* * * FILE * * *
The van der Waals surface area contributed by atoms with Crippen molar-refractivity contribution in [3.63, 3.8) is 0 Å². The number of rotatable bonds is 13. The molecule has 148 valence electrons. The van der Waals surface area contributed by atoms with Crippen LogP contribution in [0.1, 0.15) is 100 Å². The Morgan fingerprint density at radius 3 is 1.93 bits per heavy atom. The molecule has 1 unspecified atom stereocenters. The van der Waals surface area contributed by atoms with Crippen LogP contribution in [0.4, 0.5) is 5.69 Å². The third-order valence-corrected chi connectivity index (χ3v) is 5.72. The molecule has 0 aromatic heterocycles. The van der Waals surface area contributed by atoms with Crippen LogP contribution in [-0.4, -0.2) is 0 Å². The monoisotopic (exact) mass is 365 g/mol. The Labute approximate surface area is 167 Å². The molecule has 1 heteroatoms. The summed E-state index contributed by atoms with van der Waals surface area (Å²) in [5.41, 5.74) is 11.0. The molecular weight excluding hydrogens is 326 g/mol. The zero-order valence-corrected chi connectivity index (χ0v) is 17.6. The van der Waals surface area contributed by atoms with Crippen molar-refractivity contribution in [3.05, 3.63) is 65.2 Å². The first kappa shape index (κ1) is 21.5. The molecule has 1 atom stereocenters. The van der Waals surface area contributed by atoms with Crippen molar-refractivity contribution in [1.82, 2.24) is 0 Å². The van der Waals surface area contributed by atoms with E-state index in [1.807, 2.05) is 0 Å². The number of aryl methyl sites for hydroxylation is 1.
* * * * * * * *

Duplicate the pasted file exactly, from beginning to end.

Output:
The van der Waals surface area contributed by atoms with Crippen molar-refractivity contribution in [3.63, 3.8) is 0 Å². The number of rotatable bonds is 13. The molecule has 148 valence electrons. The van der Waals surface area contributed by atoms with Crippen LogP contribution in [0.1, 0.15) is 100 Å². The Morgan fingerprint density at radius 3 is 1.93 bits per heavy atom. The molecule has 1 unspecified atom stereocenters. The van der Waals surface area contributed by atoms with Crippen LogP contribution in [0.4, 0.5) is 5.69 Å². The third-order valence-corrected chi connectivity index (χ3v) is 5.72. The molecule has 0 aromatic heterocycles. The van der Waals surface area contributed by atoms with Crippen LogP contribution in [-0.4, -0.2) is 0 Å². The monoisotopic (exact) mass is 365 g/mol. The Labute approximate surface area is 167 Å². The molecule has 1 heteroatoms. The summed E-state index contributed by atoms with van der Waals surface area (Å²) in [5.41, 5.74) is 11.0. The molecular weight excluding hydrogens is 326 g/mol. The zero-order valence-corrected chi connectivity index (χ0v) is 17.6. The van der Waals surface area contributed by atoms with Crippen molar-refractivity contribution in [3.05, 3.63) is 65.2 Å². The first kappa shape index (κ1) is 21.5. The molecule has 1 atom stereocenters. The van der Waals surface area contributed by atoms with Crippen molar-refractivity contribution in [1.82, 2.24) is 0 Å². The van der Waals surface area contributed by atoms with E-state index in [1.807, 2.05) is 0 Å². The number of aryl methyl sites for hydroxylation is 1.